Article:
You know what? Keeping up this blog ain't easy! I don't just mean that it tends to gobble up, Pac-Man-style, the choicer cuts of my weekend days and post-work evenings, hours that could be spent crafting short fiction or attacking the Big Rock Laundry Mountain heaped directly behind me as I type this.
I mean that there are all sorts of moral and ethical conundra that you necessarily encounter when you're maintaining a public (i.e. no special password required), blabbermouth of a blog that purportedly attempts to especially lay bare and investigate the uglier, harder-to-swallow truths about yourself and your life. This endeavor is all good and well, perhaps even nigh-noble -- until you remember that no one (except maybe for the dude Tom Hanks was playing in the movie where his only friend was that volleyball named Wilson) lives in isolation; if you're going to write about yourself and the things that happen to you and how all of that makes you feel -- you are going to be writing about other people.
Sometimes they will like this. One friend of mine was delighted to see herself make a cameo in a post I wrote about how yes, a handful of people actually read and seem to get something out of reading this blog:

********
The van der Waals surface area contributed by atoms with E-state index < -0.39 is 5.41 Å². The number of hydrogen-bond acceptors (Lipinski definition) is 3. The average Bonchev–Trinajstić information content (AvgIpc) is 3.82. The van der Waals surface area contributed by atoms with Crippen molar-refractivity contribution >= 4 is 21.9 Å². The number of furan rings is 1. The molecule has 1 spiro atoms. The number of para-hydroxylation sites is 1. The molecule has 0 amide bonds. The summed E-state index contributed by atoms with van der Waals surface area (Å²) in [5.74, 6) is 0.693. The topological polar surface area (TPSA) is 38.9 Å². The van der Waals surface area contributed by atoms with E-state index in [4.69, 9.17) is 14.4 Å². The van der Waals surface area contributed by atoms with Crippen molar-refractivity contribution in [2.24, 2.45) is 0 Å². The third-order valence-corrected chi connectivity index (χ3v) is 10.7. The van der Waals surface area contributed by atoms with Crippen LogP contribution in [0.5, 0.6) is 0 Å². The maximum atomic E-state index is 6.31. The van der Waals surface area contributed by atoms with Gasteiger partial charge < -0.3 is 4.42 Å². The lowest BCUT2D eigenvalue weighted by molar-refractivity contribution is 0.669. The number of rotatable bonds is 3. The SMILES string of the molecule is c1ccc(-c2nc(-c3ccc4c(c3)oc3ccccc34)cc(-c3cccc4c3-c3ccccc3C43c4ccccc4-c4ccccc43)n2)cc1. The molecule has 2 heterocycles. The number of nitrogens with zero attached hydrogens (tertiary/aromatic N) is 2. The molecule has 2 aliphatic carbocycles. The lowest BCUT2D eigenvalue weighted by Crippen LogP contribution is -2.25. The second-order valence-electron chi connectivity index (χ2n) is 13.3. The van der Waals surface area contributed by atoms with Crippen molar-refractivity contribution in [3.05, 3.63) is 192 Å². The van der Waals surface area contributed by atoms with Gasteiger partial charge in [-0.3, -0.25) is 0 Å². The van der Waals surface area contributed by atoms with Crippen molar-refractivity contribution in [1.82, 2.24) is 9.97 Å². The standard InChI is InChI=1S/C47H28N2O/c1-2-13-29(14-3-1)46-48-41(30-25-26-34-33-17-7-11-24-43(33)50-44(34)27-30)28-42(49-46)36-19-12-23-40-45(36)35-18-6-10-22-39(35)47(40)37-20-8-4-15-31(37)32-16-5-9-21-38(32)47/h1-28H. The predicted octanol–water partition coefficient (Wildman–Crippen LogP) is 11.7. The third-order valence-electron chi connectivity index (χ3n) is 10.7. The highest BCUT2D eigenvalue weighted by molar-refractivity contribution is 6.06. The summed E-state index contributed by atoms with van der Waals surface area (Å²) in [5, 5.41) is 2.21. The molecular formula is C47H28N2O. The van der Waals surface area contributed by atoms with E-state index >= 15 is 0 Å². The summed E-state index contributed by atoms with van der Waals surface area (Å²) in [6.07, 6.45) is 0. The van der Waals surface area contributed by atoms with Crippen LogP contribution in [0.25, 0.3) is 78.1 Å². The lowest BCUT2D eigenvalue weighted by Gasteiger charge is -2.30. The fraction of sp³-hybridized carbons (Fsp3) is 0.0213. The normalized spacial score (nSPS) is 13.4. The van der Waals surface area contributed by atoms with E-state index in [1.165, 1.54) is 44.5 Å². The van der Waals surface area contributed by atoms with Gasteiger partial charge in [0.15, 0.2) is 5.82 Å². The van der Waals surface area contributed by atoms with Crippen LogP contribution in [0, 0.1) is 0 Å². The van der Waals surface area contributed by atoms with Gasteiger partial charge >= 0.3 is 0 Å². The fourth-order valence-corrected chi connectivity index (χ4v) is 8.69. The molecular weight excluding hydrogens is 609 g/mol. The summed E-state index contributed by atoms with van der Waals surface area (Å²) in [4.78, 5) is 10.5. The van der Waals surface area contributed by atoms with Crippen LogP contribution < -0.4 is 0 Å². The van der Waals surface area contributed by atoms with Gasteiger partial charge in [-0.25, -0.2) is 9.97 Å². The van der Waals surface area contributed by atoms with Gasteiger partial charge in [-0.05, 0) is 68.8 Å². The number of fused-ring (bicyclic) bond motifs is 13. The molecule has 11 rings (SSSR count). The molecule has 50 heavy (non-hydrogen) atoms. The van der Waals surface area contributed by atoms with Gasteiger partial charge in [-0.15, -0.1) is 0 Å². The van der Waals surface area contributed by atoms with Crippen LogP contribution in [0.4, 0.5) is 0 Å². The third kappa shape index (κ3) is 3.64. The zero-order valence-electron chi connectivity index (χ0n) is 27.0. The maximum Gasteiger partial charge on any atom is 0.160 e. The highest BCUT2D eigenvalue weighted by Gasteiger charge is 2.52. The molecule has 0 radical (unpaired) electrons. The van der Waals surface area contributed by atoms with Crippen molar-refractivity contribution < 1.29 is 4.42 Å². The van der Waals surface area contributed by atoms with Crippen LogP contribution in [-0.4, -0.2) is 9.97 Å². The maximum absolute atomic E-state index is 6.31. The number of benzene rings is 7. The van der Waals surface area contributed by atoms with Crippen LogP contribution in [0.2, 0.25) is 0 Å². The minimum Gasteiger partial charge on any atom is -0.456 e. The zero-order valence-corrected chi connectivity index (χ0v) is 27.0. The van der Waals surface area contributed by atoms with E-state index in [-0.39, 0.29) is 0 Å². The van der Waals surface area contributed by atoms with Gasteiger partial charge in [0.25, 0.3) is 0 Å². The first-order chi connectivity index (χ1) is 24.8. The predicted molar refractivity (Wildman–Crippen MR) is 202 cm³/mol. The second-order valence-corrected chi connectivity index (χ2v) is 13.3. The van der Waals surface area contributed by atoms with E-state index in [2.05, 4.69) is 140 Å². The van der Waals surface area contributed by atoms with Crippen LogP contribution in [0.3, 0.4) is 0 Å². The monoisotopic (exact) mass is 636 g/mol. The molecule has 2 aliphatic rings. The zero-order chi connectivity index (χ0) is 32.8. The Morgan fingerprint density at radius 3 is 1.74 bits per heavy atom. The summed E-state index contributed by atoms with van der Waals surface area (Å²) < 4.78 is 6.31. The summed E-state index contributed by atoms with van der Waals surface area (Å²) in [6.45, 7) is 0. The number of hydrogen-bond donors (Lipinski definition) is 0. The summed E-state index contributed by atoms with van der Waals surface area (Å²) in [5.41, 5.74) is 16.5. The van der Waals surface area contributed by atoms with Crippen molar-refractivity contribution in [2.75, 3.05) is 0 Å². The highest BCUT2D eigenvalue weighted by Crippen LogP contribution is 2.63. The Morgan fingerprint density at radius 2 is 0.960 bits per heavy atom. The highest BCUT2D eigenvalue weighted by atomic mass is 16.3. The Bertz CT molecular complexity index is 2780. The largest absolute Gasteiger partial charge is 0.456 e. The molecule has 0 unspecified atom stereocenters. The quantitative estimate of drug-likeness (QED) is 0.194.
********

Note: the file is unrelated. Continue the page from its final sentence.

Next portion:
In the afternoon I went for a
stroll through the Kunzang Palyul Chöling Buddhist Peace Park in
Poolesville, Maryland, with a friend whom I've long admired. Soon after I
got to "Facebook-know" her, having run into her briefly at clubs and
been introduced through mutual friends, I thought, "This chick is one of
the most 'together,' enlightened-seeming people I have ever known!" Her
posts were wry and obstinately free-thinking. She seemed to emanate
rare inner strength and clarity of thought.
I felt enormously gratified when, on Monday as I followed slightly
behind her on the muddy trails of the peace park that she knew better
than I did, she told me that she liked my blog. Again, it didn't come
off like just some nice, polite thing you say to fill in the silence --
it sounded deliberate, as if she'd been meaning to tell me that.
Granted, all of that was nice stuff that I'd written about her. I'm not always so nice on here. Worse, I'm not always as smart or perspicacious about protecting people's privacy on here as my admittedly laissez-faire ass would like to believe. I'm fine with using my real first and last names on here, and even a contiguous combination of the two. My face is up there to the upper right, in super-high, pore-obliterating contrast and peering out you with haughty and gothic-eyelinered eyes. I wrote a whole post about -- and linking to -- nekkid pictures of me. If you tell me to tone it down a bit, you will get a reply from me that's basically (a nicer, more polite, more self-deprecating version of) my statement in that post:
dislike the notion of shaping my entire life in such a way that I never
have to worry if a boss is looking over my shoulder. I don't want to be
lying on my deathbed someday saying, "I sure did live a life that was OPSEC-compliant!"